One certain day, the father wanted to test their fidelity and obedience. Against custom, he ordered them to bring the animals to the house whole, whether they were deer or antelopes, porcupines or pangolins, etc. To Pesa, these orders of her father appeared an absurdity, and she counseled Riebetta to disobey. Riebetta loved his sister, so to please her, he disobeyed his father, knowing it would draw his indignation. They divided the pieces of game into chunks, as was the custom. In addition, Pesa had the gall to pull the scales off the pangolins and the quills off the porcupines. Then she had the impudence to present them to her father this way.
The father was enraged at his children’s disobedience. He said to Riebetta, who was older than his sister: "How, Riebetta, can you be so bold as to disobey orders from your father?” Riebetta put the blame on Pesa, but that made his father even more angry: “What? Your sister is before your father, who engendered you both? Grab your walking stick and hat and leave the house of your father. Don’t you dare ever again appear in my presence.”
Riebetta, realizing his serious fault and knowing his father’s indignation was just, took his hat and stick and left without a word, heading off uncertainly.
Riebetta went on his way meditative and crestfallen. He came upon a village, where a ferocious bull planted itself in his path poised to attack him. The presence of the beast did not intimidate the young man. He fearlessly waited his attack, then aimed a blow at the animal’s forehead that left it stunned and wavering. It gave two turns, then collapsed to the ground.
The fame of this great feat went like lightning through those parts. They considered him a hero, as the bull had been the terror of the district, and they gave him a gift of a valuable cup.
Continuing on his walk, he arrived in a country whose residents had dug a well to get water, but they lacked an instrument to take the water out. Sympathizing with their plight, he gave them the large and valuable cup. In turn, they presented him with a white rock, called sapura, considered a token of good fortune and happiness. In another district, he ran into some pregnant women who were very worried about their future deliveries, and he eased their distress by donating the sapura rock to them, as a token of a most happy childbirth. They, in return, offered to him cured hides that could serve him as a bed on his long pilgrimage, which he gratefully accepted.
Further on he entered a savage and primitive country, whose people went completely nude. Moved to pity, he gave the hides to them, which they used to cover their nudity. In exchange they gathered some sticks for him, from which he could make fire to cook his meals and warm himself in the cold, damp nights. He received them, content.
Continuing his walk, he came to a region whose residents were unfamiliar with fire, its benefits, and how to make it. They roasted their yams and game with the direct rays of the sun. He placed the sticks in their power and taught them how to make fire from them. Here Riebetta was rewarded with abundant palm oil. This oil he gave to some unhappy women who, for lack of oil or other pomade, anointed their little children with saliva. They, in exchange, furnished him knives.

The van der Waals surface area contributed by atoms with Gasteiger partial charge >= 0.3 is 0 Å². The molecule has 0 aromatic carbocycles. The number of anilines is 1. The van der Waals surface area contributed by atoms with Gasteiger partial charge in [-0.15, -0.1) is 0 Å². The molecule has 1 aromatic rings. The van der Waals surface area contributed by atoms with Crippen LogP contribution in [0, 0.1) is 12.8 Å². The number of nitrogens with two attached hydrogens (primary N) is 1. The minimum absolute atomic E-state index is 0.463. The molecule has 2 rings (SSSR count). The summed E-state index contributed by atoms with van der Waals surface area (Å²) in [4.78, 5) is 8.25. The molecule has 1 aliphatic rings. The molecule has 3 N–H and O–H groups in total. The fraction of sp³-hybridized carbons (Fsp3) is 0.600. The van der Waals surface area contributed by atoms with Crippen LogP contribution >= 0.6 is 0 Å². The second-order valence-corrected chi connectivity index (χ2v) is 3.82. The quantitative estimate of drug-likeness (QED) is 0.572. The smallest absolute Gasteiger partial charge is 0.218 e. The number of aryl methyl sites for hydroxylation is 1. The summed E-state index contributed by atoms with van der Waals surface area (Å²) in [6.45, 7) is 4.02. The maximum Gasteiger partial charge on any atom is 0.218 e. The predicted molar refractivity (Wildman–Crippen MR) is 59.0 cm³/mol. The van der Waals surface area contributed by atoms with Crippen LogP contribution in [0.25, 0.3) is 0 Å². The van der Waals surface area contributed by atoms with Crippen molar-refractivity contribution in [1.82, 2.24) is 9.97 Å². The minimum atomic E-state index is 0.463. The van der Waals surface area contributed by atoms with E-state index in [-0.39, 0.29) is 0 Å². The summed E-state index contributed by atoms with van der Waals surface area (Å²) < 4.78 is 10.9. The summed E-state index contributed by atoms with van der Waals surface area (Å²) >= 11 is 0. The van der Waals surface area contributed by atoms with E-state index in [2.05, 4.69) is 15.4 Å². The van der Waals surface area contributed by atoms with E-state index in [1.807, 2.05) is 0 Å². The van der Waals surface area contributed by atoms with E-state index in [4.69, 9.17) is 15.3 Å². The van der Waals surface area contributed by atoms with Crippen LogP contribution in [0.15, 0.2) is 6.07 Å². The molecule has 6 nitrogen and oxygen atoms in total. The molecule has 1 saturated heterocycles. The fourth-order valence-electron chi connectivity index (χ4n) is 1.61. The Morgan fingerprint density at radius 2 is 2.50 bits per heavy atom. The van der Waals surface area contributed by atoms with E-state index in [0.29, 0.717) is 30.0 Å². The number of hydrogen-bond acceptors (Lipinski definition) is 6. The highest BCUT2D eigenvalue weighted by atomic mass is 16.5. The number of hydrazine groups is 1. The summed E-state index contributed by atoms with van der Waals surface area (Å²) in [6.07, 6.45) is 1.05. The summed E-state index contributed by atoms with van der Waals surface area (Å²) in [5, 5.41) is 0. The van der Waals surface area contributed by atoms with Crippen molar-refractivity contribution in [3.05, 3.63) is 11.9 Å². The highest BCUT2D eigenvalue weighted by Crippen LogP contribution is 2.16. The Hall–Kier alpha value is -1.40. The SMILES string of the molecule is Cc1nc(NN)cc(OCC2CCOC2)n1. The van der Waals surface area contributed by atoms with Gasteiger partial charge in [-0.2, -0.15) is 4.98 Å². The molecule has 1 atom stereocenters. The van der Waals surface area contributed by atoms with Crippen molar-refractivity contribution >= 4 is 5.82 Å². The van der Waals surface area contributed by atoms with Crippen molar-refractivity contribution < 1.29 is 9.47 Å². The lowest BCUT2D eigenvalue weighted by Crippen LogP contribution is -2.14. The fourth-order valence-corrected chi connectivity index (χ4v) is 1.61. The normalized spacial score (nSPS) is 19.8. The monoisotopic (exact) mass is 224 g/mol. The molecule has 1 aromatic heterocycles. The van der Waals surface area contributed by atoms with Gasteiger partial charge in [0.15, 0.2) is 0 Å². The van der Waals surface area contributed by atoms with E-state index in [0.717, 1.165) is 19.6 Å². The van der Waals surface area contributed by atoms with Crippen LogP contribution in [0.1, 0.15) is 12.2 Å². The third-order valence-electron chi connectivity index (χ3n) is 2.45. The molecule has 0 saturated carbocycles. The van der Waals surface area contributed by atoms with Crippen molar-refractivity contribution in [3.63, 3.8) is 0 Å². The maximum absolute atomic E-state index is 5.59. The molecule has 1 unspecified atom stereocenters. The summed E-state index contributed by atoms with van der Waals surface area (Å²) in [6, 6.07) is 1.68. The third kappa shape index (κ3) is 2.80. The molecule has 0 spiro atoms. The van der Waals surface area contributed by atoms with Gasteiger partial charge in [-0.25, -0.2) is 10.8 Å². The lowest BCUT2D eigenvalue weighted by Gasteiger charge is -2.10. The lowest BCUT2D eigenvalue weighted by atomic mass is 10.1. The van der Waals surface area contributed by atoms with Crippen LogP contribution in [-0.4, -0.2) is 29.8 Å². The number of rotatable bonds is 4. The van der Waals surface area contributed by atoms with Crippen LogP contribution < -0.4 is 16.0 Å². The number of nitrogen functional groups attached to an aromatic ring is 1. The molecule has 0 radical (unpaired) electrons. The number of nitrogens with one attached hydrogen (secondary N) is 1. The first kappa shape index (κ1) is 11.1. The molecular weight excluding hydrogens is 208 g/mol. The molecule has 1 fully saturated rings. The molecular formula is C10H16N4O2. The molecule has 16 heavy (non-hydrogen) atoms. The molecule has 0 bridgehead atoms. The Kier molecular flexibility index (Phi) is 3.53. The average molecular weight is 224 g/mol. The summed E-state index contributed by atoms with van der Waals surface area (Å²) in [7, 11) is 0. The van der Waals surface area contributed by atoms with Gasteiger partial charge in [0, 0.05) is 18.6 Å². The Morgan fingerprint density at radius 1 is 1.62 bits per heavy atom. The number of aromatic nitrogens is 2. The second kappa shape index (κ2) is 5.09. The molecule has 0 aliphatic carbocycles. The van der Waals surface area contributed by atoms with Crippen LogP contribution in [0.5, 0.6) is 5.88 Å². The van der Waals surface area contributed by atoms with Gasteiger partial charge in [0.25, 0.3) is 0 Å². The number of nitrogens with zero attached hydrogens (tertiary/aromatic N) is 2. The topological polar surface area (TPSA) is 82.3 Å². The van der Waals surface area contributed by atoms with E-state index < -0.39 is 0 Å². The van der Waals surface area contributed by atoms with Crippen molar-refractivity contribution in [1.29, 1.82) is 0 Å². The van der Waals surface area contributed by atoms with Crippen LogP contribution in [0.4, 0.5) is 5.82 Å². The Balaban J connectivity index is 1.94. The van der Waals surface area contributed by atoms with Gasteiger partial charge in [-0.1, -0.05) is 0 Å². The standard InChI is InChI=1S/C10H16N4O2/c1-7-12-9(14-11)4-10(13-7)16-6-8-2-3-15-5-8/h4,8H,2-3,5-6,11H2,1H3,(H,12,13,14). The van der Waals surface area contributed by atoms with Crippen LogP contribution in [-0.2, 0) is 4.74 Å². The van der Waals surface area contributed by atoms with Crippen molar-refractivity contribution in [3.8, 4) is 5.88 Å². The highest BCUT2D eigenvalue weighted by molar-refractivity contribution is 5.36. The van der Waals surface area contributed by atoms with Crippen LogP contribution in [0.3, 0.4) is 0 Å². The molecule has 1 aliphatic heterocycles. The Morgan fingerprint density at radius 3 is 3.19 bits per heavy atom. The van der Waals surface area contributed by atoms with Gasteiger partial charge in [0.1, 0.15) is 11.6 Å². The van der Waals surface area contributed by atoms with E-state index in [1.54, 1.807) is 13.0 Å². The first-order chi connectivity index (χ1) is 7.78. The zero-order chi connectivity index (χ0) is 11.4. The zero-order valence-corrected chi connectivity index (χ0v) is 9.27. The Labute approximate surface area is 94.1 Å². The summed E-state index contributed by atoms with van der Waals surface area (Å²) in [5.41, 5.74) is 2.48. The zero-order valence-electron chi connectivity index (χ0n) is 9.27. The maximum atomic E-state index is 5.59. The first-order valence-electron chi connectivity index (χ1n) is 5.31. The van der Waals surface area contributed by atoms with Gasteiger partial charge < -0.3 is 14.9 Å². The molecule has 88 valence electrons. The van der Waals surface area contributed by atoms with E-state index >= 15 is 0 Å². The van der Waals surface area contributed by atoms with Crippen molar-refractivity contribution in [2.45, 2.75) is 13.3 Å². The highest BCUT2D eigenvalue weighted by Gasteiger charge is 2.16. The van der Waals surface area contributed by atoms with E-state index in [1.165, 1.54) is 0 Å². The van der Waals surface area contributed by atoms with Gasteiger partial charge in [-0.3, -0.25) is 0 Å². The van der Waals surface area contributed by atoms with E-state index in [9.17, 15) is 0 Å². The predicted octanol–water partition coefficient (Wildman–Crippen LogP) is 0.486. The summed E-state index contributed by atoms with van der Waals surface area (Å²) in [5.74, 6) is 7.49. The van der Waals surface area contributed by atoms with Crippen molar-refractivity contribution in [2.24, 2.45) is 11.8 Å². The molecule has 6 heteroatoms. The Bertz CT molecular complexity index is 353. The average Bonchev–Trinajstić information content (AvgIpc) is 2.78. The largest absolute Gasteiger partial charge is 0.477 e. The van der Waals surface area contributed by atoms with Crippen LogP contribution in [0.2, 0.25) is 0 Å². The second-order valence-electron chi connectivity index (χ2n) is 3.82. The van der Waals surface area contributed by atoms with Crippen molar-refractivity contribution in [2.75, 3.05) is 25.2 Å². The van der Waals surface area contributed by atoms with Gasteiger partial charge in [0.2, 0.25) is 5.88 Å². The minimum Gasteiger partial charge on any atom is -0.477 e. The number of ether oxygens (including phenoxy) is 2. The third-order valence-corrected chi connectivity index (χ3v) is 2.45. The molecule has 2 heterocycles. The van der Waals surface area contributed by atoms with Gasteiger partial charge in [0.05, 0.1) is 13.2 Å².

Armed with these he again followed his long road, soon observing that some men were extracting palm wine using some points or boring tools made of nipa. He offered them the knives, to save them some work. They, in turn, lavished him with traveling calabashes. Continuing on, he met a certain people that, for lack of calabashes, placed human skulls in palm trees to collect their wine. He was repulsed by such barbarism and made his calabashes a gift to them, which they received as a valuable and most appreciated gift. In appreciation, they favored him with axes necessary for cutting down trees and other uses.
Much farther along he found a village that did not have any iron knowledge. They cut their wood using flint axes. To them he offered the iron hatchets that the others had given him. This village gave him hunting nets in return. The nets he gave to some men who hunted with arrows, snares and traps, and they gave him good fishing tackle in return.
Walking and walking, at last he arrived at the edge of the sea. He came from the heart of Africa and had never before seen the sea, so here he rested from his long pilgrimage. He decided to live there in the company of simple fishermen. He taught them to weave nets with palm fibers, and he made large and safe cayucos from the trees. With the tackle given to him he devoted himself to fishing.
Time went on, and the ancient botuku of the fishermen died. They set their sights on Riebetta for their botuku. As Riebetta was honorable, with a kind heart and a great benefactor of the poor, he was unanimously elected botuku. He lived many long years in happiness with the rustic fishermen, who loved him as their father.
Why the Old Bubis did not Eat Deer
In a southern village there lived a young man who recently had married. He was boastful to the extreme, but had great tenacity.
He challenged the most robust young men of the village that he, with help from no one, could plant a yam field larger than all of them combined could cultivate. They accepted his challenge and everyone put hands to the task. The aforesaid young man, by the name of Pitabome, worked without rest to win the wager, stopping for only a quarter-hour daily to take frugal food that his spouse brought him.
He continued his work with tenacity and perseverance for a long time, never letting up, his eye always on coming out as victor in the wager. He cleared an extensive area of terrain, raised the fence (maloho), burned the weeds, made the ribemba, or pulled the canes out by their roots, which is the most fatigue-inducing labor. But, in completing this work, he noted that his strength was gone and he was dizzy. Giving no importance to such weakness, he pursued his labor. His spouse arrived with the daily food and upon seeing her, he completely lost his sanity, an effect of his extreme weakness and the sun’s force. He believed he was seeing a horrible ghost. He gave a yell, saying: Ñe a chou, “I have become a deer.”
In an instant, she saw him go, penetrating the forest and Eki chou, he was transformed into a deer.
Origin of Animosity Between The Dog and The Hyrax